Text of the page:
What’s dangerous about traveling over Red Mountain Pass to Montrose?
Well, to start with, look at the altitude: The first pass, Coal Bank is 10,640 feet, then, Molas Pass is 10,800 feet, and the top of Red Mountain Pass, is 11.091 feet.
Then, when you are driving on the highest section of the passes, there are shoulders with no guardrails. Drivers share the two-lane road with sheer drops down to the bottom of the canyons.
On the way to the town of Ouray, you can look across the road to the other mountain, which is mostly rock. One awesome item is the house you can see on the rock across the canyon and higher up. It’s an old mining house, which is left over from the gold mining days.
For the few years we lived in Vallecito, and while traveling to Montrose to visit my relatives, I always wanted to see the pair of red long johns hanging on a clothes line. You almost have to know it’s there to see it, as there isn’t a space to stop to look.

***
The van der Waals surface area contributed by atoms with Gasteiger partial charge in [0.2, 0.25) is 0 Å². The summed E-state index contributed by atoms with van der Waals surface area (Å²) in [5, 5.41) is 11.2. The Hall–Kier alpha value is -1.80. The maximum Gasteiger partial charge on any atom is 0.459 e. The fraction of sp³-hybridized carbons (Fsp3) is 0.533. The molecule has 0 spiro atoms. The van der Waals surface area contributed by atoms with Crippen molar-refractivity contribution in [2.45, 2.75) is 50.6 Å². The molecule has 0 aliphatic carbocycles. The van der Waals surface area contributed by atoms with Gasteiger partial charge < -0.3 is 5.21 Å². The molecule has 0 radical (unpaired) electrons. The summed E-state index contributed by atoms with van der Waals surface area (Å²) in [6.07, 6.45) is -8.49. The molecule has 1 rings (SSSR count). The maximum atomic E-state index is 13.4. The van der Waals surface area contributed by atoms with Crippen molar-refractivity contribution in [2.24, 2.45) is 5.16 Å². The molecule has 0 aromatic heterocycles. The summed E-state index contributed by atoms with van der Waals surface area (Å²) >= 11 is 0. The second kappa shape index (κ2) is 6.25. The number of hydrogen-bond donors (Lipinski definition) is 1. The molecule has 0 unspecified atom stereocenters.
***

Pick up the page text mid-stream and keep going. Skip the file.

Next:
There are a few places to stop, (not there), but they are few and usually on the other side of the road.
In the winter if you dare head over Red Mountain Pass , it would be possible to see huge ice cycles hanging down from the rocks that look like organ pipes. But, going over the pass during winter is not advisable, and there is a memorial near the top of the pass where three men died trying to clear the road.
Ouray is called the Switzerland of America, for it is tucked into a canyon. The original old mining street buildings still stand on the street, but now, the offerings in the stores sell to the tourist trade. Tourism in Ouray has grown tremendously since I remember being there.
Silverton, before Ouray, is the town where the train from Durango dumps tourists off, and where they can eat and buy trinkets. The train has stopped operating, as there is snow on the mountains.
Silverton is unspoiled with dirt streets, old houses and buildings and in a beautiful setting. I’d like to live there.
After Ouray, the next town of interest to me, is Ridgeway, where the movie True Grit was made.
My dad built the paddy wagon that was used in the movie, and it sits at the entrance to the city. I would love to have his name on it, but instead, the names of the men who restored it and donated it to the city, have their names on it. There was a time I tried to get the Ridgeway Chamber of Commerce to include Lawrence Revere Kruse on the paddy wagon, but that didn’t happen. My dad didn’t care if he got credit or not.